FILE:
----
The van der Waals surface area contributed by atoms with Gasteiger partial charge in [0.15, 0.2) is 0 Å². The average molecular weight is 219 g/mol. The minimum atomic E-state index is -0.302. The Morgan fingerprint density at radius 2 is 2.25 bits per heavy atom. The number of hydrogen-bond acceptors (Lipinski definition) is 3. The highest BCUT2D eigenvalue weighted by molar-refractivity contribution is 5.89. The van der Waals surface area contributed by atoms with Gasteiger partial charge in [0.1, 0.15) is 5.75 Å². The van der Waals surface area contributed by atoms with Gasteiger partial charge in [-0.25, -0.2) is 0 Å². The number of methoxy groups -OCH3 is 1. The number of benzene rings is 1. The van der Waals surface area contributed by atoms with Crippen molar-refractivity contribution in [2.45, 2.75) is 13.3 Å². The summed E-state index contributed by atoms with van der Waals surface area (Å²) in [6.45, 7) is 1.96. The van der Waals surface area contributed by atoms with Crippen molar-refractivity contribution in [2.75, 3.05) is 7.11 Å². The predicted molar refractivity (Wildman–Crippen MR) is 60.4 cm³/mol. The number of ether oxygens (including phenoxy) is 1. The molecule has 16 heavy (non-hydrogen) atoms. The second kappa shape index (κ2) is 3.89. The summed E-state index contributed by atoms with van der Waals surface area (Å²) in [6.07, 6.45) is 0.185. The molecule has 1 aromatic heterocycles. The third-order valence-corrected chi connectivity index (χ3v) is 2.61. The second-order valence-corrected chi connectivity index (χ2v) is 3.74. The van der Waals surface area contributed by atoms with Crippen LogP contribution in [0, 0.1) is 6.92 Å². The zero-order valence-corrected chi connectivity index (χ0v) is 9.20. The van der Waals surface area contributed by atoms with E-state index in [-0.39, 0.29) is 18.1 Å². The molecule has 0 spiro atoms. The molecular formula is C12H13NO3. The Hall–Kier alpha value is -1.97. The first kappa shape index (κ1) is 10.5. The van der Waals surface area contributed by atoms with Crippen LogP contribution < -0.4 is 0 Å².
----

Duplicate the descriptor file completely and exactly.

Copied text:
The van der Waals surface area contributed by atoms with Gasteiger partial charge in [0.15, 0.2) is 0 Å². The average molecular weight is 219 g/mol. The minimum atomic E-state index is -0.302. The Morgan fingerprint density at radius 2 is 2.25 bits per heavy atom. The number of hydrogen-bond acceptors (Lipinski definition) is 3. The highest BCUT2D eigenvalue weighted by molar-refractivity contribution is 5.89. The van der Waals surface area contributed by atoms with Gasteiger partial charge in [0.1, 0.15) is 5.75 Å². The van der Waals surface area contributed by atoms with Gasteiger partial charge in [-0.25, -0.2) is 0 Å². The number of methoxy groups -OCH3 is 1. The number of benzene rings is 1. The van der Waals surface area contributed by atoms with Crippen molar-refractivity contribution in [2.45, 2.75) is 13.3 Å². The summed E-state index contributed by atoms with van der Waals surface area (Å²) in [6.45, 7) is 1.96. The van der Waals surface area contributed by atoms with Crippen molar-refractivity contribution in [2.75, 3.05) is 7.11 Å². The predicted molar refractivity (Wildman–Crippen MR) is 60.4 cm³/mol. The number of ether oxygens (including phenoxy) is 1. The molecule has 16 heavy (non-hydrogen) atoms. The second kappa shape index (κ2) is 3.89. The summed E-state index contributed by atoms with van der Waals surface area (Å²) in [6.07, 6.45) is 0.185. The molecule has 1 aromatic heterocycles. The third-order valence-corrected chi connectivity index (χ3v) is 2.61. The second-order valence-corrected chi connectivity index (χ2v) is 3.74. The van der Waals surface area contributed by atoms with Crippen LogP contribution in [0, 0.1) is 6.92 Å². The zero-order valence-corrected chi connectivity index (χ0v) is 9.20. The van der Waals surface area contributed by atoms with E-state index in [-0.39, 0.29) is 18.1 Å². The molecule has 0 spiro atoms. The molecular formula is C12H13NO3. The Hall–Kier alpha value is -1.97. The first kappa shape index (κ1) is 10.5. The van der Waals surface area contributed by atoms with Crippen LogP contribution < -0.4 is 0 Å².